One hallmark of the Montessori method of education is that play is integral to a child’s development and how they learn. A child’s play is their work!
But let’s be honest. Sometimes we need a little help with suggestions to not only keep our kids entertained but play with them in a way that is useful. If you’ve ever looked on Pinterest for activity ideas, you’ll love this book.
This book review contains an affiliate link. If you should purchase through this link, I’ll earn a few pennies on the sale which will help me buy coffee, and as I am 42 with an infant, I need a lot of coffee.
The Quick Opinion
This book is great. Grab it at the library if you want to take a spin through it, but I’d highly recommend just grabbing an inexpensive used copy from Amazon. It’ll be one of the best $1 purchase you’ve made in a long time. (Talk about a great “Montessori dollar menu” item!)
A Fabulous Source for Ideas to Inspire Your Child’s Play
Child’s Play: Montessori Games and Activities for Your Baby and Toddler by Maja Pitamic is a fabulous, quick-to-use book of activities that will allow your toddlers to examine the world around you while having fun. I fully believe in the Montessori Method and its concept that play is a child’s work (I’m paraphrasing.) If you do, too, then consider this a hands-on guide or manual.
And, surprisingly, you can find used copies on Amazon for less than $1! One of my requirements for my Montessori Method reading list this year is that each book can be found at my library, and my copy of Child’s Play came from our local branch.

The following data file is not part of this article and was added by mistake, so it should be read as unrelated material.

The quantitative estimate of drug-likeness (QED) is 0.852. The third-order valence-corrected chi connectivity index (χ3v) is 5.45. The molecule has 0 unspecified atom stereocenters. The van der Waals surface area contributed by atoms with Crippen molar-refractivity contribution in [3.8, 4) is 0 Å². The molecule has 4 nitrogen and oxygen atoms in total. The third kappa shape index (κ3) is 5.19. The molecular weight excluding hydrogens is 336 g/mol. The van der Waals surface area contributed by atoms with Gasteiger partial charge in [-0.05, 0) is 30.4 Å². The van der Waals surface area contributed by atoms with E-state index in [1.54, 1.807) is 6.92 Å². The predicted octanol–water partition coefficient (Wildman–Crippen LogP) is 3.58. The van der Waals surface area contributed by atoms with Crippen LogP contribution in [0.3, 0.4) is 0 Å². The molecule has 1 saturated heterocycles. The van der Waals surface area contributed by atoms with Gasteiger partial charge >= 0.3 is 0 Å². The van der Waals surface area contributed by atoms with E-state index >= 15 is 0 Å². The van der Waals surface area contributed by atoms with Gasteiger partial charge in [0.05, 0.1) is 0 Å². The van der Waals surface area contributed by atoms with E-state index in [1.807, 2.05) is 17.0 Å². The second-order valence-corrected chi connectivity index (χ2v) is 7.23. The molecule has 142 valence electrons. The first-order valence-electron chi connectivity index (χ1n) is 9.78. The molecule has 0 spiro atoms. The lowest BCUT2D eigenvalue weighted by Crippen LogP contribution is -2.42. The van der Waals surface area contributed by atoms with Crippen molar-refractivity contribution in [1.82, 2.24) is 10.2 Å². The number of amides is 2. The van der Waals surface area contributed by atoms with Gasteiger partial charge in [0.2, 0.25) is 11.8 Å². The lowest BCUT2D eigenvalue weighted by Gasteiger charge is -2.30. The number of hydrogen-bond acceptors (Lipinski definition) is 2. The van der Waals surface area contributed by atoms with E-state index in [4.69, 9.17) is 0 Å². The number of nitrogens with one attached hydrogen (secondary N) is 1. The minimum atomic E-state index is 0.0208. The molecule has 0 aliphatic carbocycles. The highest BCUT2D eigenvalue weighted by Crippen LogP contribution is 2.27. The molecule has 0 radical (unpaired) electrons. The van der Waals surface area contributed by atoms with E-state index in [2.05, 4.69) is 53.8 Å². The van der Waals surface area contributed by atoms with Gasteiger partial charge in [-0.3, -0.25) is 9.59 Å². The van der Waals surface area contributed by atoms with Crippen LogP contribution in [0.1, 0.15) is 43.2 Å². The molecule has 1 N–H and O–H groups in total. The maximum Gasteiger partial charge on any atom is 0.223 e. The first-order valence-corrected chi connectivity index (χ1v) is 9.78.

The book’s set up makes it very practical and easy to use. Each activity is clearly labeled with the age for which it is appropriate, materials you may need, related activities to try (if applicable), and a tip box to help you make it more enjoyable for you and your child.Play is your child's way of engaging and making sense of the world... Maya Pitamic #homeschooling… Click To Tweet
With chapters like Exploring Senses, Coordination, and Language and Stories, it’s a resource that takes minutes to use. You are able to target specific learning areas or, as in Chapter 6 Out and About, find activities to help engage your children as you run errands during your day.
Many of the activities may remind you of games we used to play when we were kids. I love that it takes it back to simpler times, unplugged and tech-free, so even if you aren’t looking for a Montessori method based play time it will be useful to you.
Some may see inclusions such as “If You’re Happy and You Know It” as a repeat among more novel ideas, but I enjoyed seeing familiar rhymes and games that I may have forgotten about. It’s a good mix of the old and new, the easy and the complex, with activities that will take you minutes or could extend all afternoon if your toddler is having a blast.
Note to My Readers: This book contains activities for children 12-18 months and older. Because the word “baby“ was a large part of why I was drawn to this, I felt like it should have included activities for children less than a year old. Semantics, I know, but it’s why I gave it 4 stars instead of 5. Had there been additional ideas for the littlest of our loves, I would have called it a perfect resource.
What book would you recommend for playtime activities? Share it with me in the comments below so that I can add it to my own reading list! My youngest daughter will thank you.
© 2017, Stephanie Pitcher Fishman. All rights reserved.